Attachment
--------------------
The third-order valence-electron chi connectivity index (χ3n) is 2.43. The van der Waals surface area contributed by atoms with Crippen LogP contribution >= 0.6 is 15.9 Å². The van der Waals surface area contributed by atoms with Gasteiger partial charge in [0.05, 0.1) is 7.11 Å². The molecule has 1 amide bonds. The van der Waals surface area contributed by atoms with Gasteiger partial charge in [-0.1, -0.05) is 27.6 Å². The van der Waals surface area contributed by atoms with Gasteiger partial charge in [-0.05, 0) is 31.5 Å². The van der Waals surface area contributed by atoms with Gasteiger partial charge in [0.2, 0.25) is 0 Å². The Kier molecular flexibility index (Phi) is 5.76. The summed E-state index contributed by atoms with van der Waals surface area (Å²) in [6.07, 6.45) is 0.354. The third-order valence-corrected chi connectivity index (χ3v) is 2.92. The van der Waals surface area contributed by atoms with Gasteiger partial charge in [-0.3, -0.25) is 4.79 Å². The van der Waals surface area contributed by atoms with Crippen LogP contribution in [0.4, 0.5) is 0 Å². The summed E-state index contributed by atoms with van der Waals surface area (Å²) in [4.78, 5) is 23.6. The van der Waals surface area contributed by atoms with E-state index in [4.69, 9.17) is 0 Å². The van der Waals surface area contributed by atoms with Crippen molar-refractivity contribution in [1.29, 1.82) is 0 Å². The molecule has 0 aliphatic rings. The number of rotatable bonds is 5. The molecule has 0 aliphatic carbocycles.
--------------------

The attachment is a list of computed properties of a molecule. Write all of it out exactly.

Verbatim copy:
The third-order valence-electron chi connectivity index (χ3n) is 2.43. The van der Waals surface area contributed by atoms with Crippen LogP contribution >= 0.6 is 15.9 Å². The van der Waals surface area contributed by atoms with Gasteiger partial charge in [0.05, 0.1) is 7.11 Å². The molecule has 1 amide bonds. The van der Waals surface area contributed by atoms with Gasteiger partial charge in [-0.1, -0.05) is 27.6 Å². The van der Waals surface area contributed by atoms with Gasteiger partial charge in [-0.05, 0) is 31.5 Å². The van der Waals surface area contributed by atoms with Gasteiger partial charge in [0.2, 0.25) is 0 Å². The Kier molecular flexibility index (Phi) is 5.76. The summed E-state index contributed by atoms with van der Waals surface area (Å²) in [6.07, 6.45) is 0.354. The third-order valence-corrected chi connectivity index (χ3v) is 2.92. The van der Waals surface area contributed by atoms with Gasteiger partial charge in [-0.3, -0.25) is 4.79 Å². The van der Waals surface area contributed by atoms with Crippen LogP contribution in [0.4, 0.5) is 0 Å². The summed E-state index contributed by atoms with van der Waals surface area (Å²) in [4.78, 5) is 23.6. The van der Waals surface area contributed by atoms with E-state index in [4.69, 9.17) is 0 Å². The van der Waals surface area contributed by atoms with Crippen molar-refractivity contribution in [1.29, 1.82) is 0 Å². The molecule has 0 aliphatic rings. The number of rotatable bonds is 5. The molecule has 0 aliphatic carbocycles.